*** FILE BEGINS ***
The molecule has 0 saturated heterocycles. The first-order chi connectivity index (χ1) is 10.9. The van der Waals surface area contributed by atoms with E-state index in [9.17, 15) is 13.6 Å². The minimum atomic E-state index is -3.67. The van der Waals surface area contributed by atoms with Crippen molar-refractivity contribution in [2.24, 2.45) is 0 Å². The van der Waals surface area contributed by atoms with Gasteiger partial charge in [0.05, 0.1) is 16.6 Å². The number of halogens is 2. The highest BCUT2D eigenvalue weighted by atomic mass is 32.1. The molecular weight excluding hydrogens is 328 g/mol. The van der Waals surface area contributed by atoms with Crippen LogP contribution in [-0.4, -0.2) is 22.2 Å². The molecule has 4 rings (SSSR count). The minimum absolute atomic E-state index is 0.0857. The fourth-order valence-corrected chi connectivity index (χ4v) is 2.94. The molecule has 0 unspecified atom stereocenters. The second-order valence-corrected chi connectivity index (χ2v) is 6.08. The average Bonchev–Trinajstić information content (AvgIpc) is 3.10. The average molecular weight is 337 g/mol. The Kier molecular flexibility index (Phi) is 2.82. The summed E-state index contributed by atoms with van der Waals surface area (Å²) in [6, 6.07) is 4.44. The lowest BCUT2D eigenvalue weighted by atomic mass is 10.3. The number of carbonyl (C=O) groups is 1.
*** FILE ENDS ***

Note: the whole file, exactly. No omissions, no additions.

The molecule has 0 saturated heterocycles. The first-order chi connectivity index (χ1) is 10.9. The van der Waals surface area contributed by atoms with E-state index in [9.17, 15) is 13.6 Å². The minimum atomic E-state index is -3.67. The van der Waals surface area contributed by atoms with Crippen molar-refractivity contribution in [2.24, 2.45) is 0 Å². The van der Waals surface area contributed by atoms with Gasteiger partial charge in [0.05, 0.1) is 16.6 Å². The number of halogens is 2. The highest BCUT2D eigenvalue weighted by atomic mass is 32.1. The molecular weight excluding hydrogens is 328 g/mol. The van der Waals surface area contributed by atoms with Crippen LogP contribution in [-0.4, -0.2) is 22.2 Å². The molecule has 4 rings (SSSR count). The minimum absolute atomic E-state index is 0.0857. The fourth-order valence-corrected chi connectivity index (χ4v) is 2.94. The molecule has 0 unspecified atom stereocenters. The second-order valence-corrected chi connectivity index (χ2v) is 6.08. The average Bonchev–Trinajstić information content (AvgIpc) is 3.10. The average molecular weight is 337 g/mol. The Kier molecular flexibility index (Phi) is 2.82. The summed E-state index contributed by atoms with van der Waals surface area (Å²) in [6, 6.07) is 4.44. The lowest BCUT2D eigenvalue weighted by atomic mass is 10.3. The number of carbonyl (C=O) groups is 1.